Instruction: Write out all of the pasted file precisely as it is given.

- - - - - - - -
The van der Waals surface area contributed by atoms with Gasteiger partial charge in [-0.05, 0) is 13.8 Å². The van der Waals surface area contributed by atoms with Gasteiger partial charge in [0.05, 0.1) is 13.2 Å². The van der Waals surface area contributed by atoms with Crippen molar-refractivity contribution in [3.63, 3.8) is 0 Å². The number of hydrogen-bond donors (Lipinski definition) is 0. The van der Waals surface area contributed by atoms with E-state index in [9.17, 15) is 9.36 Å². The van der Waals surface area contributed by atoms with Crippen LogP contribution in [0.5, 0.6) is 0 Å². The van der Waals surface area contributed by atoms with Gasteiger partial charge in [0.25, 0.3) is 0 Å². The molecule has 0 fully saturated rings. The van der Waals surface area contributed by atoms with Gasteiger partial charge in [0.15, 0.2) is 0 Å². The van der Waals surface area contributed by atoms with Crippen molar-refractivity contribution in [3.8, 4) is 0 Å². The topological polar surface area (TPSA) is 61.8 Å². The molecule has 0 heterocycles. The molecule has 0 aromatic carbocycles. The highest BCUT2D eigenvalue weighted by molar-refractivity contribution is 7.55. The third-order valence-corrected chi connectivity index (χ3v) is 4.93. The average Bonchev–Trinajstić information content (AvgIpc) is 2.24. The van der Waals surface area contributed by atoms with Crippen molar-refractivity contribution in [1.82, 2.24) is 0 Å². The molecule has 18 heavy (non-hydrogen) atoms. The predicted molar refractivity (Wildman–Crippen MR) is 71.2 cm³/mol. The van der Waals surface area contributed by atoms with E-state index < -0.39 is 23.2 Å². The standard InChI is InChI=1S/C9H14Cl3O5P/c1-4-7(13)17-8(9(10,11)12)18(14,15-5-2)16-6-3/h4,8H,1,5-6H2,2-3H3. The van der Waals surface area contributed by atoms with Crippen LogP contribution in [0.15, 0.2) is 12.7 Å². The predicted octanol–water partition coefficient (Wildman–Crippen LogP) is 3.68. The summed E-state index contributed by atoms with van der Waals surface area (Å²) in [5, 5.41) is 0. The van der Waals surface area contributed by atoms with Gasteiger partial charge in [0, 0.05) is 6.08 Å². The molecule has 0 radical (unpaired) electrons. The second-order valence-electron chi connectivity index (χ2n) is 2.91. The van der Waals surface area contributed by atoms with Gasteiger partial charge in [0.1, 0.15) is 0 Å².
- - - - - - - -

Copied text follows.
The van der Waals surface area contributed by atoms with Gasteiger partial charge in [-0.05, 0) is 13.8 Å². The van der Waals surface area contributed by atoms with Gasteiger partial charge in [0.05, 0.1) is 13.2 Å². The van der Waals surface area contributed by atoms with Crippen molar-refractivity contribution in [3.63, 3.8) is 0 Å². The number of hydrogen-bond donors (Lipinski definition) is 0. The van der Waals surface area contributed by atoms with E-state index in [9.17, 15) is 9.36 Å². The van der Waals surface area contributed by atoms with Crippen LogP contribution in [0.5, 0.6) is 0 Å². The van der Waals surface area contributed by atoms with Gasteiger partial charge in [0.25, 0.3) is 0 Å². The molecule has 0 fully saturated rings. The van der Waals surface area contributed by atoms with Gasteiger partial charge in [0.15, 0.2) is 0 Å². The van der Waals surface area contributed by atoms with Crippen molar-refractivity contribution in [3.8, 4) is 0 Å². The topological polar surface area (TPSA) is 61.8 Å². The molecule has 0 heterocycles. The molecule has 0 aromatic carbocycles. The highest BCUT2D eigenvalue weighted by molar-refractivity contribution is 7.55. The third-order valence-corrected chi connectivity index (χ3v) is 4.93. The average Bonchev–Trinajstić information content (AvgIpc) is 2.24. The van der Waals surface area contributed by atoms with Crippen molar-refractivity contribution in [1.82, 2.24) is 0 Å². The molecule has 18 heavy (non-hydrogen) atoms. The predicted molar refractivity (Wildman–Crippen MR) is 71.2 cm³/mol. The van der Waals surface area contributed by atoms with E-state index < -0.39 is 23.2 Å². The standard InChI is InChI=1S/C9H14Cl3O5P/c1-4-7(13)17-8(9(10,11)12)18(14,15-5-2)16-6-3/h4,8H,1,5-6H2,2-3H3. The van der Waals surface area contributed by atoms with Crippen LogP contribution in [0.15, 0.2) is 12.7 Å². The predicted octanol–water partition coefficient (Wildman–Crippen LogP) is 3.68. The summed E-state index contributed by atoms with van der Waals surface area (Å²) in [5, 5.41) is 0. The van der Waals surface area contributed by atoms with Gasteiger partial charge in [0, 0.05) is 6.08 Å². The molecule has 0 radical (unpaired) electrons. The second-order valence-electron chi connectivity index (χ2n) is 2.91. The van der Waals surface area contributed by atoms with Gasteiger partial charge in [0.1, 0.15) is 0 Å².